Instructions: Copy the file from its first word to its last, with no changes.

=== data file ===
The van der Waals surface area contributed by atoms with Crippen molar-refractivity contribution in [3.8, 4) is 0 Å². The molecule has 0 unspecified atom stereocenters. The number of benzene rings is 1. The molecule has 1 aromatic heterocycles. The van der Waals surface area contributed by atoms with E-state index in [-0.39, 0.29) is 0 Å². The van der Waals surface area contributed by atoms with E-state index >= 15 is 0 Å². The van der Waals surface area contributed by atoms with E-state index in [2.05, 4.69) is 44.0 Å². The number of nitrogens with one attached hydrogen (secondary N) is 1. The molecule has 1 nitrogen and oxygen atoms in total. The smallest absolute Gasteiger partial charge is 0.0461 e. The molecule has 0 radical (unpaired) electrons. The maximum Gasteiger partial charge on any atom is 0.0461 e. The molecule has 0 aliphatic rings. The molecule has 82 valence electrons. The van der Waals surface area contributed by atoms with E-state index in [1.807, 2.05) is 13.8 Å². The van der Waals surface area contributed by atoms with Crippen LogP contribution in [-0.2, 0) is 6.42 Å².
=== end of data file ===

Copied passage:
The van der Waals surface area contributed by atoms with Crippen molar-refractivity contribution in [3.8, 4) is 0 Å². The molecule has 0 unspecified atom stereocenters. The number of benzene rings is 1. The molecule has 1 aromatic heterocycles. The van der Waals surface area contributed by atoms with E-state index in [-0.39, 0.29) is 0 Å². The van der Waals surface area contributed by atoms with E-state index >= 15 is 0 Å². The van der Waals surface area contributed by atoms with E-state index in [2.05, 4.69) is 44.0 Å². The number of nitrogens with one attached hydrogen (secondary N) is 1. The molecule has 1 nitrogen and oxygen atoms in total. The smallest absolute Gasteiger partial charge is 0.0461 e. The molecule has 0 radical (unpaired) electrons. The maximum Gasteiger partial charge on any atom is 0.0461 e. The molecule has 0 aliphatic rings. The molecule has 82 valence electrons. The van der Waals surface area contributed by atoms with E-state index in [1.807, 2.05) is 13.8 Å². The van der Waals surface area contributed by atoms with Crippen LogP contribution in [-0.2, 0) is 6.42 Å².